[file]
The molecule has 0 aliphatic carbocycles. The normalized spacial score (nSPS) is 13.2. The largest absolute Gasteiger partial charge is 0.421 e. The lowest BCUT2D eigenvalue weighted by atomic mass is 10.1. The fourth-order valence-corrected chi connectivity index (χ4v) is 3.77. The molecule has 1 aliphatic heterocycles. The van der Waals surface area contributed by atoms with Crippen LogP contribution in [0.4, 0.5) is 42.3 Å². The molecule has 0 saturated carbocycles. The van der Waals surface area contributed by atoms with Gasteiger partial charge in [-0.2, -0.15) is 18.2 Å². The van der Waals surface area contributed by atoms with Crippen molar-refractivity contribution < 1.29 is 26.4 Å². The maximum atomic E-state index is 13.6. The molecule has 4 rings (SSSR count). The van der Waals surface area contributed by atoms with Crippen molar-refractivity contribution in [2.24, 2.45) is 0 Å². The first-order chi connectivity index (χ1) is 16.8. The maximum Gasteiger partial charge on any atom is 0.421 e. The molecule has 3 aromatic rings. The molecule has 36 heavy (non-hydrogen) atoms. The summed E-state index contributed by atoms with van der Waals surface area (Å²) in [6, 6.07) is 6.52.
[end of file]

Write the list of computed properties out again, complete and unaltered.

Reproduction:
The molecule has 0 aliphatic carbocycles. The normalized spacial score (nSPS) is 13.2. The largest absolute Gasteiger partial charge is 0.421 e. The lowest BCUT2D eigenvalue weighted by atomic mass is 10.1. The fourth-order valence-corrected chi connectivity index (χ4v) is 3.77. The molecule has 1 aliphatic heterocycles. The van der Waals surface area contributed by atoms with Crippen LogP contribution in [0.4, 0.5) is 42.3 Å². The molecule has 0 saturated carbocycles. The van der Waals surface area contributed by atoms with Gasteiger partial charge in [-0.2, -0.15) is 18.2 Å². The van der Waals surface area contributed by atoms with Crippen molar-refractivity contribution < 1.29 is 26.4 Å². The maximum atomic E-state index is 13.6. The molecule has 4 rings (SSSR count). The van der Waals surface area contributed by atoms with Crippen molar-refractivity contribution in [2.24, 2.45) is 0 Å². The first-order chi connectivity index (χ1) is 16.8. The maximum Gasteiger partial charge on any atom is 0.421 e. The molecule has 3 aromatic rings. The molecule has 36 heavy (non-hydrogen) atoms. The summed E-state index contributed by atoms with van der Waals surface area (Å²) in [6, 6.07) is 6.52.